Talk about a gift opening marathon! What started in our living room at noon, culminated seven hours and 130+ miles away in my brother's basement.

AJ came prepared. Proof that sometimes it's the silliest little things that bring the most joy, note the "Santa sack" in the photo below. It was a gift from a media rep to my ad agency that I won in a drawing last week. For AJ, the bag, along with the elf hat he wore in his school play, were among his Christmas highlights.

It wasn't enough to carry our gifts in the bag. He wanted to squeeze in everyone else's presents too. This meant it took even longer than usual to distribute the gifts for the kids to start opening. Sydney was not amused.

She did her best to be patient. At one point she positioned all her gifts in a half circle around her, declaring, "I'm in the middle."

At last the kids were given the go-ahead to begin. We tried to have the kids open their presents one at a time so we could see who gave them what. But it didn't work out very well.



We made sure to talk with Jeff by phone throughout the evening. His absence because of work was probably the only negative thing about this Christmas.
The kids are at such perfect ages. Everything about Christmas seems magical and fun to them. Add in their cousin Zane, and it was impossible to look around the room and not smile. Their excitement and joy is so pure and sincere, it's contagious. They appreciate every gift and happily respond with hugs.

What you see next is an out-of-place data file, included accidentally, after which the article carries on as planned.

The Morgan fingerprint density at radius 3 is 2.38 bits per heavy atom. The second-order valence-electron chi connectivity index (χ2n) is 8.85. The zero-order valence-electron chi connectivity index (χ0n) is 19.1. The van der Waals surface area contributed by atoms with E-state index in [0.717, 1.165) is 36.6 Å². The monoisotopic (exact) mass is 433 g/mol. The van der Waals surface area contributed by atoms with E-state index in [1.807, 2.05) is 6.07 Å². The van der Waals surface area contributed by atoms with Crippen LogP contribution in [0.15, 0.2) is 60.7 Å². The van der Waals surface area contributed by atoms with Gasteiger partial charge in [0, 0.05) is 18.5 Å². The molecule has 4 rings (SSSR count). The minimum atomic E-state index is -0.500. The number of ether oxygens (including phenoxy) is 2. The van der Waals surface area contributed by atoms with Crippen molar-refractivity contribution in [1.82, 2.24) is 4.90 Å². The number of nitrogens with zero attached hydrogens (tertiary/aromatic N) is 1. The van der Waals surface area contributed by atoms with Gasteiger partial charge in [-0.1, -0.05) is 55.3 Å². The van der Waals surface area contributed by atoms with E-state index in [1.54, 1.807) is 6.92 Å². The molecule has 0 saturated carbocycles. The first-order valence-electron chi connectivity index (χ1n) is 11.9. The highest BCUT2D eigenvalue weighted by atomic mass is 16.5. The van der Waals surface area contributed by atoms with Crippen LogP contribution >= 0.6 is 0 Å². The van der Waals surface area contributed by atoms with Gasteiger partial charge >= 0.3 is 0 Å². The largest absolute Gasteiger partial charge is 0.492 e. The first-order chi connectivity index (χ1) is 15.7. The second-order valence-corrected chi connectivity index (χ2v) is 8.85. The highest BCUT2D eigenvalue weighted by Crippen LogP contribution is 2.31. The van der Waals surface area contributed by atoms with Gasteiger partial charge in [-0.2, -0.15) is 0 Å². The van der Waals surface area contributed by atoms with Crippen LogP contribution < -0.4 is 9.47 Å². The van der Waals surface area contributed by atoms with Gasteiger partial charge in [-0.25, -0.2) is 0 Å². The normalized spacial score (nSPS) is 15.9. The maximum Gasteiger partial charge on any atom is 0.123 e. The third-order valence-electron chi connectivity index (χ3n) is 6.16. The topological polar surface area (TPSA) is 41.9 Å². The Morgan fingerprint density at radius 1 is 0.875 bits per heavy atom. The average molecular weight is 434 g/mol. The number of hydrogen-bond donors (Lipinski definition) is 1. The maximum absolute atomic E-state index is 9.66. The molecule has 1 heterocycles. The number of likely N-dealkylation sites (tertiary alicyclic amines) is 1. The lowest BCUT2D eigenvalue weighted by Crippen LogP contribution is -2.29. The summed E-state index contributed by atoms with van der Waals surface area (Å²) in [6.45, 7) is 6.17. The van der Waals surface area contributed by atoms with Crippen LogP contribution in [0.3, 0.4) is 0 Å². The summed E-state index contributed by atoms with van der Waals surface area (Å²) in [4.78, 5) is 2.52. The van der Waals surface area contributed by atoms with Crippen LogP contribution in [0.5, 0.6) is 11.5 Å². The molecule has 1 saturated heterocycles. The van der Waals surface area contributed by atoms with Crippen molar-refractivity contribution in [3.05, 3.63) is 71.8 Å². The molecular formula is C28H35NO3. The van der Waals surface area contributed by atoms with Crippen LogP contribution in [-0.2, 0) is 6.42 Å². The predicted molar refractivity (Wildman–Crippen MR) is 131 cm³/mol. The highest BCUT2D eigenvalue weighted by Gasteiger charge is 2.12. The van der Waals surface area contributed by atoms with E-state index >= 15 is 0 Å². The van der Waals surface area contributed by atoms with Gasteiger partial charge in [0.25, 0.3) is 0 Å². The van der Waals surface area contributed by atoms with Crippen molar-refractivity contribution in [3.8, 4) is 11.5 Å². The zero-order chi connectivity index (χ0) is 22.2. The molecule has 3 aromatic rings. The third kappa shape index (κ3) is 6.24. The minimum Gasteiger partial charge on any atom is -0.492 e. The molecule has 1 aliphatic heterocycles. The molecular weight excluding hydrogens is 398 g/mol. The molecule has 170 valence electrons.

I know it's supposed to be better to give than to receive. But in this case it's better to do both. By giving these kids even simple gifts, we received the best smiles ever.

Monday, December 27, 2010

Gift opening - part 1

Christmas Eve was anything but traditional this year. Though as young as the kids are, and the fact that a blizzard kept us from our traditional Christmas Eve activities last year, they probably don't really know what our traditions are.

Jeff's work schedule meant we couldn't be together Christmas Eve night. It also meant he needed to sleep in on Christmas Eve morning. I managed to hold off the kids until shortly after noon, before allowing them to wake him. "Daddy, I can't wait any longer!"